"Icelandic Model" is ideal for small MMO start-ups, says Alexander Gianturco

When Iceland isn't belching volcanic ash that brings sky travel to its knees, it's kicking butt in the MMO world. EVE Online is widely seen as one of the greatest MMO success stories -- a small yet incredibly complex title from a small-fry studio (CCP) that's seen steady growth over the years instead of the typical rise, crest and fall of most other titles.

In a recent chat with Gamasutra, Alexander "The Mittani" Gianturco followed up his talk at GDC 2010 by outlining just why CCP's business model may be the Rosetta Stone for future games to follow. According to Gianturco, the crash-and-burn of many MMOs is due to the insistence that their games stick to the "Big Content" model (à la World of Warcraft), which requires a huge amount of resources and time before launch. He says that this is "near suicidal" for most studios to pursue.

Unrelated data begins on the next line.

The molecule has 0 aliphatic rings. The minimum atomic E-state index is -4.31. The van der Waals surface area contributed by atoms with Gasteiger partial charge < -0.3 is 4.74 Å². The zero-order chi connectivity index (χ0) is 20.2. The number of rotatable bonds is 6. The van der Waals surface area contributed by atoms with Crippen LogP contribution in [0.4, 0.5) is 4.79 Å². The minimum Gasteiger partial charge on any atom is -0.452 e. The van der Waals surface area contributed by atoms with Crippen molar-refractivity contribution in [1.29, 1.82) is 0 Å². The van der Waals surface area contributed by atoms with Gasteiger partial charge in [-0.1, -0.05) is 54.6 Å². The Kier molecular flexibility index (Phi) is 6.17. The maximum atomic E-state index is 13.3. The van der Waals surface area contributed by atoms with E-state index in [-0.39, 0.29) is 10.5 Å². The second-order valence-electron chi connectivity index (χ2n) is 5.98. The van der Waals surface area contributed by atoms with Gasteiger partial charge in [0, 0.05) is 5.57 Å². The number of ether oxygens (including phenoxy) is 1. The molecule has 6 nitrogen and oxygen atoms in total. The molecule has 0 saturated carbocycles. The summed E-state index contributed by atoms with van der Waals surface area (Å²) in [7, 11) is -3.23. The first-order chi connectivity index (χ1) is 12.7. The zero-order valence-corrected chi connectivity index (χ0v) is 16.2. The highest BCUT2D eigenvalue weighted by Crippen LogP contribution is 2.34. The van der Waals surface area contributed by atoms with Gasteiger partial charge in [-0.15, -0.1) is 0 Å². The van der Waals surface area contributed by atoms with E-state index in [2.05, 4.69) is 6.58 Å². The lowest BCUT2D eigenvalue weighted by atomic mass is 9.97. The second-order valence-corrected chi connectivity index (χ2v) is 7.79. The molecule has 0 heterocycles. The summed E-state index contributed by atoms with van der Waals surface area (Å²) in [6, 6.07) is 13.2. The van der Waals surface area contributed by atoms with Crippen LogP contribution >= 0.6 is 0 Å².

In contrast, CCP's "Icelandic Model" starts with almost nothing -- a bare-bones sandbox title -- that appeals to a very specific niche, and grows by reinvesting profits. Gianturco identifies four key principles of this model: sandbox-based endgame, unique and engaging environment, reinvestment and organic growth, and features over linear content. By doing this, titles like EVE Online and A Tale in the Desert have managed to create successful, profitable, long-running games in an industry that is well-known for quick deaths.

Head over to Gamasutra for the full article!

This article was originally published on Massively.